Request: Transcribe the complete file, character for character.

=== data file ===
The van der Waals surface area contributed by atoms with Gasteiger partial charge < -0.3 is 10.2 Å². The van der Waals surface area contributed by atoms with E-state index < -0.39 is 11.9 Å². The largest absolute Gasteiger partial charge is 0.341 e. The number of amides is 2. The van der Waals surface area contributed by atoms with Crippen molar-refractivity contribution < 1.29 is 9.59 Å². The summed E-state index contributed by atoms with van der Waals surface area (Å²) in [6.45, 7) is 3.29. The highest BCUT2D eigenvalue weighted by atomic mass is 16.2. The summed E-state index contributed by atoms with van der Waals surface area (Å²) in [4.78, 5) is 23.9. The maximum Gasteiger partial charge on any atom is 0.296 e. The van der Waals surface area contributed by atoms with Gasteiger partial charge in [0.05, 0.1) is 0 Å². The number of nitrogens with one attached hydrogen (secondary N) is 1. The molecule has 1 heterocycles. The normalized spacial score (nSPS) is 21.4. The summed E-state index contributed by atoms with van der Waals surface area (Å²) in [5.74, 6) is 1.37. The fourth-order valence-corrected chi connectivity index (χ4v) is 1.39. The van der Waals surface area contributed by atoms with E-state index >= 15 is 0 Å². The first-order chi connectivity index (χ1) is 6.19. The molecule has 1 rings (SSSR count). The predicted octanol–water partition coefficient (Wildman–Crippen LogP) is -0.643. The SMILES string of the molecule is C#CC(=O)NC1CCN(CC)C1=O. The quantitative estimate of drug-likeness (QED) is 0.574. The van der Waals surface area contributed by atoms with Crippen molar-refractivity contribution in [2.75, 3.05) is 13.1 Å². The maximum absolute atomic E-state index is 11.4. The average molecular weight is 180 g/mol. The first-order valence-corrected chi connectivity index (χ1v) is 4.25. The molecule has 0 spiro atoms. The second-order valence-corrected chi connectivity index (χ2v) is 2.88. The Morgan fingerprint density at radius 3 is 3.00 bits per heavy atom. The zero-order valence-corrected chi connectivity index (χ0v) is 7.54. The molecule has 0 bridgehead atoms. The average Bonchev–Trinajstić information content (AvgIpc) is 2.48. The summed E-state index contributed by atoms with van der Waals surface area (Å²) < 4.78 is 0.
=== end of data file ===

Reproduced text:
The van der Waals surface area contributed by atoms with Gasteiger partial charge < -0.3 is 10.2 Å². The van der Waals surface area contributed by atoms with E-state index < -0.39 is 11.9 Å². The largest absolute Gasteiger partial charge is 0.341 e. The number of amides is 2. The van der Waals surface area contributed by atoms with Crippen molar-refractivity contribution < 1.29 is 9.59 Å². The summed E-state index contributed by atoms with van der Waals surface area (Å²) in [6.45, 7) is 3.29. The highest BCUT2D eigenvalue weighted by atomic mass is 16.2. The summed E-state index contributed by atoms with van der Waals surface area (Å²) in [4.78, 5) is 23.9. The maximum Gasteiger partial charge on any atom is 0.296 e. The van der Waals surface area contributed by atoms with Gasteiger partial charge in [0.05, 0.1) is 0 Å². The number of nitrogens with one attached hydrogen (secondary N) is 1. The molecule has 1 heterocycles. The normalized spacial score (nSPS) is 21.4. The summed E-state index contributed by atoms with van der Waals surface area (Å²) in [5.74, 6) is 1.37. The fourth-order valence-corrected chi connectivity index (χ4v) is 1.39. The van der Waals surface area contributed by atoms with E-state index >= 15 is 0 Å². The first-order chi connectivity index (χ1) is 6.19. The molecule has 1 rings (SSSR count). The predicted octanol–water partition coefficient (Wildman–Crippen LogP) is -0.643. The SMILES string of the molecule is C#CC(=O)NC1CCN(CC)C1=O. The quantitative estimate of drug-likeness (QED) is 0.574. The van der Waals surface area contributed by atoms with Crippen molar-refractivity contribution in [2.75, 3.05) is 13.1 Å². The maximum absolute atomic E-state index is 11.4. The average molecular weight is 180 g/mol. The first-order valence-corrected chi connectivity index (χ1v) is 4.25. The molecule has 0 spiro atoms. The second-order valence-corrected chi connectivity index (χ2v) is 2.88. The Morgan fingerprint density at radius 3 is 3.00 bits per heavy atom. The zero-order valence-corrected chi connectivity index (χ0v) is 7.54. The molecule has 0 bridgehead atoms. The average Bonchev–Trinajstić information content (AvgIpc) is 2.48. The summed E-state index contributed by atoms with van der Waals surface area (Å²) < 4.78 is 0.